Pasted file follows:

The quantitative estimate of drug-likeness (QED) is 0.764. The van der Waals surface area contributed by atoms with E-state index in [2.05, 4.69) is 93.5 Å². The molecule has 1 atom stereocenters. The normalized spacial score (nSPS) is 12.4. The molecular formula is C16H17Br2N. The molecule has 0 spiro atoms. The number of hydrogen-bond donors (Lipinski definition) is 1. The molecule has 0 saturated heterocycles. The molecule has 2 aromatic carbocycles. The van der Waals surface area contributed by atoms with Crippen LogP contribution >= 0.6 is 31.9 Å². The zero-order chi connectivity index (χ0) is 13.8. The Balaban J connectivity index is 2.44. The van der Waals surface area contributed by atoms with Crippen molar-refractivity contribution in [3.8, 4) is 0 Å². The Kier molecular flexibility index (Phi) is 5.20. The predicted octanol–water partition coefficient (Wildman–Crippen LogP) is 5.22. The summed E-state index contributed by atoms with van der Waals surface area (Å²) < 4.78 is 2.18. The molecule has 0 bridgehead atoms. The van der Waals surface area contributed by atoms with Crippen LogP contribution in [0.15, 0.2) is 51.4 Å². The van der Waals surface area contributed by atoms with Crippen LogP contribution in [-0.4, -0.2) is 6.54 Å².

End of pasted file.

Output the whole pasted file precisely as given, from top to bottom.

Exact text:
The quantitative estimate of drug-likeness (QED) is 0.764. The van der Waals surface area contributed by atoms with E-state index in [2.05, 4.69) is 93.5 Å². The molecule has 1 atom stereocenters. The normalized spacial score (nSPS) is 12.4. The molecular formula is C16H17Br2N. The molecule has 0 spiro atoms. The number of hydrogen-bond donors (Lipinski definition) is 1. The molecule has 0 saturated heterocycles. The molecule has 2 aromatic carbocycles. The van der Waals surface area contributed by atoms with Crippen LogP contribution >= 0.6 is 31.9 Å². The zero-order chi connectivity index (χ0) is 13.8. The Balaban J connectivity index is 2.44. The van der Waals surface area contributed by atoms with Crippen molar-refractivity contribution in [3.8, 4) is 0 Å². The Kier molecular flexibility index (Phi) is 5.20. The predicted octanol–water partition coefficient (Wildman–Crippen LogP) is 5.22. The summed E-state index contributed by atoms with van der Waals surface area (Å²) < 4.78 is 2.18. The molecule has 0 bridgehead atoms. The van der Waals surface area contributed by atoms with Crippen LogP contribution in [0.15, 0.2) is 51.4 Å². The van der Waals surface area contributed by atoms with Crippen LogP contribution in [-0.4, -0.2) is 6.54 Å².